Everything You Need to Know About Panting in Dogs

Everything You Need to Know About Panting in Dogs

Last update: 30 July, 2018

The Meaning of Panting in Dogs

It is basically the accelerated and shallow breathing that allows for evaporation of water on the animal’s tongue, in its mouth and in its upper respiratory tract. As this is happening, the animal’s corporal temperature is regulated.

It is good to know that dogs do not perspire in the same way as people, and that panting helps them to control the heat and cool down. That is why panting in dogs is more frequent in the summer.

Although it may seem that the dog is making an extra effort to pant, the truth is that for dogs that is not the case, due to the elasticity of their lungs and airways.

The normal respiratory rate for dogs is a maximum of 40 inhalations per minute. When panting, this rises to 300 inhalations per minute. It is necessary to know that there are two types of panting in dogs: normal and abnormal.

The former appears when the body overheats, and is considered to be natural. The latter, though, can be a sign that the animal has a health problem.

So, how can you know for sure? Well, when the dog’s breathing is excessive. This tends to occur when the dog is not hot, the ambient temperature is not elevated, when breathing sounds noisy and “rough,”, or when you notice that the animal is making a great effort to be able to breathe.

On the other hand, there are some breeds that are more prone to excessive panting due to the shape of their snouts. In the case of the Bulldog, the Pug, the Boxer or the Boston Terrier (among other brachycephalic dogs), they may have difficulty breathing and make a lot of noise while inhaling. In addition, these dogs suffer a lot from high temperatures, and even from car rides.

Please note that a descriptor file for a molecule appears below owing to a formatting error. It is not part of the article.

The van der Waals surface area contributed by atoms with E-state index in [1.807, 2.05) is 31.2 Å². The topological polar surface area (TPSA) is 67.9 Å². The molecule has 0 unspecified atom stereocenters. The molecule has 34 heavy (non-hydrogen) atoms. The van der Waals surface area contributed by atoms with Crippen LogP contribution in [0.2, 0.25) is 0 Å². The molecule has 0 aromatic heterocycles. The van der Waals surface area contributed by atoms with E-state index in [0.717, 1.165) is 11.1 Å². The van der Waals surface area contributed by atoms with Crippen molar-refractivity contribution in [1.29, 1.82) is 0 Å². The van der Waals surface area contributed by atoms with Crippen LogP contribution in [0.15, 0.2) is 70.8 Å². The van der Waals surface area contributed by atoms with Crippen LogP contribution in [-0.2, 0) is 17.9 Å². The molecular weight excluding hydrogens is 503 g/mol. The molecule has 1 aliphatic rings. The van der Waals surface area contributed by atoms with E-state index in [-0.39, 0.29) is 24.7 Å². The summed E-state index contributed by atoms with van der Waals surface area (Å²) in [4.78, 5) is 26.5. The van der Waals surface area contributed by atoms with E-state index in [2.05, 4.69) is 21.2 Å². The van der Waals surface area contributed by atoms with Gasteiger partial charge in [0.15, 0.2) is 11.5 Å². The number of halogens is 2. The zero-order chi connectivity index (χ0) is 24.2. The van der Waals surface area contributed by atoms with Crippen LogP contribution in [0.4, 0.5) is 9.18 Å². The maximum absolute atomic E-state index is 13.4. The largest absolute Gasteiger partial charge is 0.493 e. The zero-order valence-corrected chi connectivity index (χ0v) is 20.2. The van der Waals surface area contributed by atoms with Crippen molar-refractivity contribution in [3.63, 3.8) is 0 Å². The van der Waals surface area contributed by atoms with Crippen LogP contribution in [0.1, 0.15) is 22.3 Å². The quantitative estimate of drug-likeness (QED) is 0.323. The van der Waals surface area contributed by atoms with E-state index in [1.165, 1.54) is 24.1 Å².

Abnormal Causes for Panting in Dogs

After discarding the dog’s bodily temperature and the ambient temperature, and even the dog’s breed, as possible causes, panting can be a warning signal to which we must pay attention, since your dog’s life could be at risk. So, how can you know when a dog is panting normally, and when it is not?


1. Before a Heatwave

It is one thing for a dog to pant because the temperature has risen in the summer, and quite another if the animal has been exposed to the sun at noon for several hours. When a dog’s body overheats, it will begin to pant.

If, after a few minutes, this behavior does not diminish, and we also see that the animal has glazed eyes, shiny gums and palpitations, it is because the dog is suffering with heat stroke. It is very important that you cool the animal off with cold water, place the dog in the shade or even put him as close to a fan or air conditioning, as possible.


2. Pain

Panting in dogs can be a way of expressing pain or discomfort in the face of disease. It is their way of communicating without using words. You should pay close attention if your dog’s breathing changes, especially if they suddenly start panting for no apparent reason. It could be that, in that exact moment, you dog experienced a pain, or his pains have become more acute. If any of these happen, take your dog to a trusted veterinarian as soon as possible.

3. Obesity

A good part of the canine population suffers from obesity due to poor diet and lack of exercise. Obesity can shorten a dog’s life expectancy and prevent the animal from regulating its bodily temperature properly. This will inevitably result in more panting. If a dog’s breathing is strained when it takes a few steps or has some physical activity (such as looking for a toy or climbing the stairs), it may be due to excessive body weight. If this is the case, c hange the dog’s diet and go out on a walk together every day.


4. Pulmonary and Cardiac Diseases

Canine dilated cardiomyopathy can cause panting, as well as other symptoms: a dilated abdomen, heavy breathing, coughing, fainting, weakness and lack of energy.

5. Stress or Fear

When dogs are nervous or are in stressful situations, such as during storms or even on New Year’s Eve celebrations (because of fireworks), they may very well start panting. That being the case, dogs will change their behavior and pace back and forth around the room, while shaking, trying to hide, and even loosing the ability to control their bladder or bowels.

This text is provided for informational purposes only and does not replace consultation with a professional. If in doubt, consult your specialist.